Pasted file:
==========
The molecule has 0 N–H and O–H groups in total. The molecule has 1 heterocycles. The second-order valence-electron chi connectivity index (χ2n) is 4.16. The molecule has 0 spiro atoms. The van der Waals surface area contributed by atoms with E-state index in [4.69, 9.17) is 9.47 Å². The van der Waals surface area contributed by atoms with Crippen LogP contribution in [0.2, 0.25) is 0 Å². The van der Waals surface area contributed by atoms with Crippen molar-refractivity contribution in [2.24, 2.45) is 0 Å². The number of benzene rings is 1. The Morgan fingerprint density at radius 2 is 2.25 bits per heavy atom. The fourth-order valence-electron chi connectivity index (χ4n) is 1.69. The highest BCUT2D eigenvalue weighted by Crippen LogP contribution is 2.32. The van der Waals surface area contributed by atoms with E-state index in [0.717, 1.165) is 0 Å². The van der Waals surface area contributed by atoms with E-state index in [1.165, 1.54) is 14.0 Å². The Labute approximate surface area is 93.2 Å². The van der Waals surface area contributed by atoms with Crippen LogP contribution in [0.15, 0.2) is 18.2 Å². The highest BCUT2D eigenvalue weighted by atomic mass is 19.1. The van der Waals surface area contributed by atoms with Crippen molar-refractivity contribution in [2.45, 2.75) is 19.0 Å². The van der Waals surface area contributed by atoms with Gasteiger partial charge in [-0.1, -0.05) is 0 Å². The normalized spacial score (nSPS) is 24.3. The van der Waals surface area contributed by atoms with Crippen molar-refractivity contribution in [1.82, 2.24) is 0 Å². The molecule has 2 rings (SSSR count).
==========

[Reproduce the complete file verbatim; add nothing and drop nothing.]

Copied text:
The molecule has 0 N–H and O–H groups in total. The molecule has 1 heterocycles. The second-order valence-electron chi connectivity index (χ2n) is 4.16. The molecule has 0 spiro atoms. The van der Waals surface area contributed by atoms with E-state index in [4.69, 9.17) is 9.47 Å². The van der Waals surface area contributed by atoms with Crippen LogP contribution in [0.2, 0.25) is 0 Å². The van der Waals surface area contributed by atoms with Crippen molar-refractivity contribution in [2.24, 2.45) is 0 Å². The number of benzene rings is 1. The Morgan fingerprint density at radius 2 is 2.25 bits per heavy atom. The fourth-order valence-electron chi connectivity index (χ4n) is 1.69. The highest BCUT2D eigenvalue weighted by Crippen LogP contribution is 2.32. The van der Waals surface area contributed by atoms with E-state index in [0.717, 1.165) is 0 Å². The van der Waals surface area contributed by atoms with E-state index in [1.165, 1.54) is 14.0 Å². The Labute approximate surface area is 93.2 Å². The van der Waals surface area contributed by atoms with Crippen LogP contribution in [0.15, 0.2) is 18.2 Å². The highest BCUT2D eigenvalue weighted by atomic mass is 19.1. The van der Waals surface area contributed by atoms with Crippen molar-refractivity contribution in [2.45, 2.75) is 19.0 Å². The van der Waals surface area contributed by atoms with Gasteiger partial charge in [-0.1, -0.05) is 0 Å². The normalized spacial score (nSPS) is 24.3. The van der Waals surface area contributed by atoms with Crippen molar-refractivity contribution in [1.82, 2.24) is 0 Å². The molecule has 2 rings (SSSR count).